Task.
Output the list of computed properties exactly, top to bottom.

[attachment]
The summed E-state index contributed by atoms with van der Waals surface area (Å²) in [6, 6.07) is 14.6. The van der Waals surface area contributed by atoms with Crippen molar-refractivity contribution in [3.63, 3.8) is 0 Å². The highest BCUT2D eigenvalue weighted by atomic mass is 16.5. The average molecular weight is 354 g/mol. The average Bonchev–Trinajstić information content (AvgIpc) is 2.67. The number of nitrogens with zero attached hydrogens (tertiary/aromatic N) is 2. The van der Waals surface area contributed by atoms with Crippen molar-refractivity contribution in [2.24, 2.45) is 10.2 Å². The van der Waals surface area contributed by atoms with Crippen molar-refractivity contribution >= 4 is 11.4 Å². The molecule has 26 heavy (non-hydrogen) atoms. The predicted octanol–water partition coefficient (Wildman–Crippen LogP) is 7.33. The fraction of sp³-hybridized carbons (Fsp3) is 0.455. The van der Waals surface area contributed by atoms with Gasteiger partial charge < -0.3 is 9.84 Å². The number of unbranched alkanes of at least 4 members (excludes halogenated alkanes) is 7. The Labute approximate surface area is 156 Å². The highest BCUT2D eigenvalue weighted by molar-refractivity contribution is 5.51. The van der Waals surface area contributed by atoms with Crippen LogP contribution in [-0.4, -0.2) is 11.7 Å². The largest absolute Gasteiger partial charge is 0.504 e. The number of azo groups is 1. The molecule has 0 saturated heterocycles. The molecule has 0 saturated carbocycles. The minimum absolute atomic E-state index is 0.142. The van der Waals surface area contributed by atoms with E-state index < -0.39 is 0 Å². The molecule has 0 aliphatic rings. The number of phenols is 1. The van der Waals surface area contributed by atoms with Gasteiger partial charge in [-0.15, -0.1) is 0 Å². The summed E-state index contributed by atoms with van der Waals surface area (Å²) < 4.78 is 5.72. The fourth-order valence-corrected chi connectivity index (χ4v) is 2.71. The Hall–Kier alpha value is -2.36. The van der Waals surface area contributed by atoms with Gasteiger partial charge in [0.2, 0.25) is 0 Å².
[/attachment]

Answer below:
The summed E-state index contributed by atoms with van der Waals surface area (Å²) in [6, 6.07) is 14.6. The van der Waals surface area contributed by atoms with Crippen molar-refractivity contribution in [3.63, 3.8) is 0 Å². The highest BCUT2D eigenvalue weighted by atomic mass is 16.5. The average molecular weight is 354 g/mol. The average Bonchev–Trinajstić information content (AvgIpc) is 2.67. The number of nitrogens with zero attached hydrogens (tertiary/aromatic N) is 2. The van der Waals surface area contributed by atoms with Crippen molar-refractivity contribution in [2.24, 2.45) is 10.2 Å². The van der Waals surface area contributed by atoms with Crippen molar-refractivity contribution >= 4 is 11.4 Å². The molecule has 26 heavy (non-hydrogen) atoms. The predicted octanol–water partition coefficient (Wildman–Crippen LogP) is 7.33. The fraction of sp³-hybridized carbons (Fsp3) is 0.455. The van der Waals surface area contributed by atoms with Gasteiger partial charge < -0.3 is 9.84 Å². The number of unbranched alkanes of at least 4 members (excludes halogenated alkanes) is 7. The Labute approximate surface area is 156 Å². The highest BCUT2D eigenvalue weighted by molar-refractivity contribution is 5.51. The van der Waals surface area contributed by atoms with Crippen LogP contribution in [-0.4, -0.2) is 11.7 Å². The largest absolute Gasteiger partial charge is 0.504 e. The number of azo groups is 1. The molecule has 0 saturated heterocycles. The molecule has 0 saturated carbocycles. The minimum absolute atomic E-state index is 0.142. The van der Waals surface area contributed by atoms with E-state index < -0.39 is 0 Å². The molecule has 0 aliphatic rings. The number of phenols is 1. The van der Waals surface area contributed by atoms with Gasteiger partial charge in [-0.15, -0.1) is 0 Å². The summed E-state index contributed by atoms with van der Waals surface area (Å²) < 4.78 is 5.72. The fourth-order valence-corrected chi connectivity index (χ4v) is 2.71. The Hall–Kier alpha value is -2.36. The van der Waals surface area contributed by atoms with Gasteiger partial charge in [0.2, 0.25) is 0 Å².